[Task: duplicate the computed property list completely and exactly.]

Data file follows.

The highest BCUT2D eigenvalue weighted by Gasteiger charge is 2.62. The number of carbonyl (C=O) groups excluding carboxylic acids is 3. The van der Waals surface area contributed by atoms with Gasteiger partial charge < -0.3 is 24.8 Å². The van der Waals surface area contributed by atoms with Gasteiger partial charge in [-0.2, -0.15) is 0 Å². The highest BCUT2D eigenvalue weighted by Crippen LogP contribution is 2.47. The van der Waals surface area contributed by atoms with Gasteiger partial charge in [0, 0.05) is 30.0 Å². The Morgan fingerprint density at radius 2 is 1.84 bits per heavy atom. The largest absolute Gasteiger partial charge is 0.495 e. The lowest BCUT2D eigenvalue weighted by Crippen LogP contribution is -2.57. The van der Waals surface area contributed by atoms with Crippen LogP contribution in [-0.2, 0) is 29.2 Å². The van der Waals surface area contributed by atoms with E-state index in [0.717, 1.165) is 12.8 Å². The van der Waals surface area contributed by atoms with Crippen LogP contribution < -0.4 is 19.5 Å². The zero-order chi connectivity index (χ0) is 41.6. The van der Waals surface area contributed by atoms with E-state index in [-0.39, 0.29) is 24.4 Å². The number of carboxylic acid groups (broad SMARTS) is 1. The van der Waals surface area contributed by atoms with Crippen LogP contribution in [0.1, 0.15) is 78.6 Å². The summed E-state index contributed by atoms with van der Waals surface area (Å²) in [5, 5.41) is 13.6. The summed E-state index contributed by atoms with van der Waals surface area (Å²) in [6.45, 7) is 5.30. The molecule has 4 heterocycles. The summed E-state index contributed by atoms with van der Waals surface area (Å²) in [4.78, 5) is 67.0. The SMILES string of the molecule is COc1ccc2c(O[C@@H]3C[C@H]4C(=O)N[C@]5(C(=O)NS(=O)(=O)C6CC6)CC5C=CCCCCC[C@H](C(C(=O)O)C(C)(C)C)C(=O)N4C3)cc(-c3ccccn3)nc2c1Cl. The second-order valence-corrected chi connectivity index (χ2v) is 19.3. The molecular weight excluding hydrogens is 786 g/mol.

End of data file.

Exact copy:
The highest BCUT2D eigenvalue weighted by Gasteiger charge is 2.62. The number of carbonyl (C=O) groups excluding carboxylic acids is 3. The van der Waals surface area contributed by atoms with Gasteiger partial charge < -0.3 is 24.8 Å². The van der Waals surface area contributed by atoms with Gasteiger partial charge in [-0.2, -0.15) is 0 Å². The highest BCUT2D eigenvalue weighted by Crippen LogP contribution is 2.47. The van der Waals surface area contributed by atoms with Gasteiger partial charge in [0, 0.05) is 30.0 Å². The Morgan fingerprint density at radius 2 is 1.84 bits per heavy atom. The largest absolute Gasteiger partial charge is 0.495 e. The lowest BCUT2D eigenvalue weighted by Crippen LogP contribution is -2.57. The van der Waals surface area contributed by atoms with Crippen LogP contribution in [-0.2, 0) is 29.2 Å². The van der Waals surface area contributed by atoms with E-state index in [0.717, 1.165) is 12.8 Å². The van der Waals surface area contributed by atoms with Crippen LogP contribution < -0.4 is 19.5 Å². The zero-order chi connectivity index (χ0) is 41.6. The van der Waals surface area contributed by atoms with E-state index in [-0.39, 0.29) is 24.4 Å². The number of carboxylic acid groups (broad SMARTS) is 1. The van der Waals surface area contributed by atoms with Crippen LogP contribution in [0.1, 0.15) is 78.6 Å². The summed E-state index contributed by atoms with van der Waals surface area (Å²) in [5, 5.41) is 13.6. The summed E-state index contributed by atoms with van der Waals surface area (Å²) in [6.45, 7) is 5.30. The molecule has 4 heterocycles. The summed E-state index contributed by atoms with van der Waals surface area (Å²) in [4.78, 5) is 67.0. The SMILES string of the molecule is COc1ccc2c(O[C@@H]3C[C@H]4C(=O)N[C@]5(C(=O)NS(=O)(=O)C6CC6)CC5C=CCCCCC[C@H](C(C(=O)O)C(C)(C)C)C(=O)N4C3)cc(-c3ccccn3)nc2c1Cl. The second-order valence-corrected chi connectivity index (χ2v) is 19.3. The molecular weight excluding hydrogens is 786 g/mol.